PortFolio Weekly

PortFolio Weekly
January 31, 2006

The Symphony's Big Bang

by Jim Newsom

The history of classical music is filled with instances where the premiere of a new, adventurous work that will later become a standard of the repertoire caused a scandal at its premiere. Such was the situation when Darius Milhaud’s ballet, La Creation du Monde (The Creation of the World), opened in Paris in October, 1923. Appearing a year before Gershwin’s Rhapsody in Blue, it was one of the first serious pieces of music to borrow from the newly emerging African-American concoction called jazz. The Eurocentric Parisian upper crust wasn’t ready for it.

Darius Milhaud was one of the most prolific of 20th century composers. Drawing inspiration from a wide variety of sources, he produced an impressive body of work that employed and advanced many of the musical tricks that marked his era’s classical music, in particular the use of polytonality and the utilization of folk and jazz themes as source material. Creation is his best known composition, and it is the centerpiece of Thursday’s “Symphony Night Live” at the Granby Theater. The Virginia Symphony will play it, Todd Rosenlieb’s troupe will dance his vision of it, and there’ll be plenty of wine, hors d’oeuvres from Sirena Cucina Italiana, and a toast to Mozart’s 250th birthday by the Virginia Opera. The Symphony also has a few other treats up its sleeve, including a fully orchestrated version of “In-a-Gadda-da-Vida.”

Milhaud wrote his Creation after hearing jazz for the first time in London in 1920 and visiting Harlem two years later. The music enthralled him, and he returned to Paris burning with the desire to write a lengthy, jazz-inspired piece. The opportunity came when Les Ballets Suedois asked him for a score. Using the same instrumentation he’d heard in the clubs of Harlem, he drew his subject matter from African myths regarding the earth’s beginnings. The set designer based his scenery and costumes on African art, and the dance moved from darkness to the emergence of the African gods of creation and ultimately to the beginnings of human life.

I first heard La Creation du Monde in the summer of 1974 when I was music director of my college radio station. Going through the shelves to weed out extra copies of albums, I discovered a duplicate of a Nonesuch recording with Kurt Weill’s Suite from the Threepenny Opera (including “Mack the Knife”) on one side, and Creation on the other. I knew that jazz pianist Dave Brubeck had studied with Milhaud, had been greatly influenced by him, and had in fact named his oldest son Darius, but that’s all I knew. Still, it was enough to pique my interest.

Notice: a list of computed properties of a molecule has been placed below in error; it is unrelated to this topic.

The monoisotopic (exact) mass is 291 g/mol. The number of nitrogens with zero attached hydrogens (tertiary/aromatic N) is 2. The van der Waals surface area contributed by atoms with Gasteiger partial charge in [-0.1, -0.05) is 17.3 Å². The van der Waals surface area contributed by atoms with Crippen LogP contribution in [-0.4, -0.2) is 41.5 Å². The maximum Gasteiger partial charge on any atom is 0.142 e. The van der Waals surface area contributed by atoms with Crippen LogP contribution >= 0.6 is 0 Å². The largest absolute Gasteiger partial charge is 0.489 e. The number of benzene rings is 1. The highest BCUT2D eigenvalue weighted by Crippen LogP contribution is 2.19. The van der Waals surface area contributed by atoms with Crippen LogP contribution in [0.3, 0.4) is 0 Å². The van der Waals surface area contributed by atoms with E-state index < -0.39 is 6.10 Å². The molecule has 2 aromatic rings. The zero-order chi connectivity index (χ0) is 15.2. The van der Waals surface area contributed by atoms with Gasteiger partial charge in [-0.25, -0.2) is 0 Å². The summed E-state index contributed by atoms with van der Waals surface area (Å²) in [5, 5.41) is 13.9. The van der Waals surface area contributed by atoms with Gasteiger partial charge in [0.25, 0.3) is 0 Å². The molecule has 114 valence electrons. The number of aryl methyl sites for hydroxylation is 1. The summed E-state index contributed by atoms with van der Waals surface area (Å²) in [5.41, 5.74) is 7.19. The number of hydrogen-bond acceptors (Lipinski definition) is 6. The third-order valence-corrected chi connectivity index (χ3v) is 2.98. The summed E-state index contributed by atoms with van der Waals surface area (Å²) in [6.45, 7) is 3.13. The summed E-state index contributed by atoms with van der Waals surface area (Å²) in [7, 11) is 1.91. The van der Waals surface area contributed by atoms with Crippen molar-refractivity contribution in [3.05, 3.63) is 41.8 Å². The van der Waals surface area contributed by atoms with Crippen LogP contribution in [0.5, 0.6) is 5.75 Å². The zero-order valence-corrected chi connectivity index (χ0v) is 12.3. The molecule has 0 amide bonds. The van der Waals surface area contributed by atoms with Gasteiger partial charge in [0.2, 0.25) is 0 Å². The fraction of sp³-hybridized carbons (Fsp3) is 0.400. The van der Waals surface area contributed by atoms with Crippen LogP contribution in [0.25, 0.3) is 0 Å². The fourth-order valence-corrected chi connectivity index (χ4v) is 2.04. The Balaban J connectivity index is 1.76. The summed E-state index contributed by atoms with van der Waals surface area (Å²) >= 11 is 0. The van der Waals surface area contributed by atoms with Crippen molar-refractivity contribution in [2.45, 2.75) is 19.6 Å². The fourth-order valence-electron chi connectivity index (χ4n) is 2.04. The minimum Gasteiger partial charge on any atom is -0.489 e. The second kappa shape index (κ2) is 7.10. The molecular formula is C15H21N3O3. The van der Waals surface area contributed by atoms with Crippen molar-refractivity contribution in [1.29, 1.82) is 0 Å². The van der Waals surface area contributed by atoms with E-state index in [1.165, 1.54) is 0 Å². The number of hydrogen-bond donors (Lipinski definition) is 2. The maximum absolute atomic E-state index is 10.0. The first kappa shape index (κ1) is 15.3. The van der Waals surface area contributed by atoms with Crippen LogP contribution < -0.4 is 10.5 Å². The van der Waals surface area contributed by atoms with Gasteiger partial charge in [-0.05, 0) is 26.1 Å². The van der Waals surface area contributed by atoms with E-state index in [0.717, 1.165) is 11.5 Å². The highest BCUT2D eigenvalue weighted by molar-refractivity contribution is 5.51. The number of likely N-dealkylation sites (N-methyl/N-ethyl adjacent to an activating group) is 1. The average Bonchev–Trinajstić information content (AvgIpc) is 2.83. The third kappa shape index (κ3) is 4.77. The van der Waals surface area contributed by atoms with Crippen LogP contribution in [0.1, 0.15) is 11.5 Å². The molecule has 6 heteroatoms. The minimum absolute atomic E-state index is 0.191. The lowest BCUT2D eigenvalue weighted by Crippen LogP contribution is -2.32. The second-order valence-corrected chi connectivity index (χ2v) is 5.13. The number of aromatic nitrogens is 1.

When I played the record, it was love at first listen. I immediately connected with the jazz timbres, the sensual blue notes of the orchestration, the syncopated rhythms, the melodic subtlety, the cacophonous crescendos, the gentle resolution. I didn’t know what the story was supposed to be, but frankly it didn’t matter. The music itself was sufficient.

There used to be a television show that featured European circuses and parts of this ballet reminded me of the music I had heard there. As it progresses, the jazz influences unfold, swaddling the composition in alternating dissonance and dark-hued warmth, richly incandescent bluesiness and the placid beauty of an unspoiled pre-civilization landscape. About ten and a half minutes in, a lone clarinet sails atop a rhythmically repetitive orchestral underpinning that sounds like a funky improvisation. The music evokes the emergence of the world out of nothingness, even without visual aids or a libretto.

Having never seen La Creation du Monde presented as the ballet it was written to be, I am expectant and excited, eager to see how Todd Rosenlieb interprets this masterful work. Sure, the wine and food will be nice, but this is one night where the biggest bang will come from the music and dance that are its focal point.

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